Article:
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False. There are infinitely many finite language. Just think of {0,1}*. This is a infinite set of finitely long strings. or say, it is union of infinite number of finite languages over {0,1} which have strings of finite length. False. Union of two non regular languages MAY BE regular but it not the case always. This answer explains it well. False. Lets have ...

1

The induction you probably want is to show that a string $w$ ends in state $q_i$ iff it satisfies the property associated to that state. The basis then is that the empty string, which must end in $q_0$, satisfies the property there. You should be more precise in some of your properties. In $q_4$, the string ends in 01 as you state, but has never seen any ...

1

Let $S$ be the list of all prefixes of words in $L$. Create a DFA with a state $q_s$ for each $s \in S$, and an additional sink state $q_\bot$. The starting state is $q_\epsilon$, and a state is accepting if it corresponds to a word in $L$. When at a non-sink state $q_s$, upon reading $\sigma$, move to $q_{s\sigma}$ if $s\sigma \in S$, and to $q_\bot$ ...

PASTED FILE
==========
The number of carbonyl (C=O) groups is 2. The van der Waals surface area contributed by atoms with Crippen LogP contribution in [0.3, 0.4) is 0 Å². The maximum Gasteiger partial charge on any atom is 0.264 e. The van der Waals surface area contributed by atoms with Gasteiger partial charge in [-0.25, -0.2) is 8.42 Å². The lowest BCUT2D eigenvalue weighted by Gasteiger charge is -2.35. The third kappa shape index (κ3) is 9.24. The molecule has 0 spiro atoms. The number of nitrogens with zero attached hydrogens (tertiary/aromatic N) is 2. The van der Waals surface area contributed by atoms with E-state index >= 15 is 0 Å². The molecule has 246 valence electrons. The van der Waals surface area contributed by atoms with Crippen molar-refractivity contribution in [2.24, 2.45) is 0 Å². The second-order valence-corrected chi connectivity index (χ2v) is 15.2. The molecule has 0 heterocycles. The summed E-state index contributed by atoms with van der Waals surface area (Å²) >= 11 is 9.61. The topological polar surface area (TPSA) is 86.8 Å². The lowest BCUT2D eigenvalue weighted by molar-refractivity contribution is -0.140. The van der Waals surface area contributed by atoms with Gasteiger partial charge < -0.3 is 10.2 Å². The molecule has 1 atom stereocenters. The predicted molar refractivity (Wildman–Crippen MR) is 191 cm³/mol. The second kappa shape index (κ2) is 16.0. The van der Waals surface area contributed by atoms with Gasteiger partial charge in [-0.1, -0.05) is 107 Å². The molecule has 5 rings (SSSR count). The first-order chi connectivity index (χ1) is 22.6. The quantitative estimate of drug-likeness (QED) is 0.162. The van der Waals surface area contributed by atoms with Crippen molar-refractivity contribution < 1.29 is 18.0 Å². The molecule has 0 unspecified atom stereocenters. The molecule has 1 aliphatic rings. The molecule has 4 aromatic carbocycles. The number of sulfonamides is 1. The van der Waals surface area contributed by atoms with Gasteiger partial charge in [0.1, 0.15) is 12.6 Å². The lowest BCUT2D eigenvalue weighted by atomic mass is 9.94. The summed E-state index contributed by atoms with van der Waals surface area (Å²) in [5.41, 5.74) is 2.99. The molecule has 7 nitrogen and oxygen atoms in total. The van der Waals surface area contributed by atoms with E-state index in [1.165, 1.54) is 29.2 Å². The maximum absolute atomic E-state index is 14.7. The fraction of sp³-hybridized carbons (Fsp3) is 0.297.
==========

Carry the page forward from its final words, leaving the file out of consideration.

1

As the comments say, it isn't completely clear what you mean by "matching", but if you mean that for any positive integer $n$, the string $\mathtt{a}^n\mathtt{b}^n$ (that is, the string of $n$ "$\mathtt{a}$"s followed by $n$ "$\mathtt{b}$"s) is in the language, but $\mathtt{a}^n\mathtt{b}^{n-1}$ is not in the language, then what you say is correct: $L$ is ...

1

Remember that: We can view a nondeterministic computation as a directed acyclic graph of configurations indexed by time. I have a guess that in your eyes: $2^n$ for both, one directs itself and one directs others and at most every has the $\Sigma$ chance to go next state, maybe to itself, maybe the other state, so from $1$ to $n$ state, an NFA produces at ...

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Using the accepted answer by @David Richerby -> I think what we have to do is modify the DFAs that recognize L1 and L2. Let L1 alphabet Σ1 and L2 alphabet Σ2, let Σ = Σ1 ∪ Σ2 let's say we have DFA for L1 called M, For M DFA add a extra state called y and for all the letters in Σ but not in Σ1 add a transition from all the states of M to state y. then ...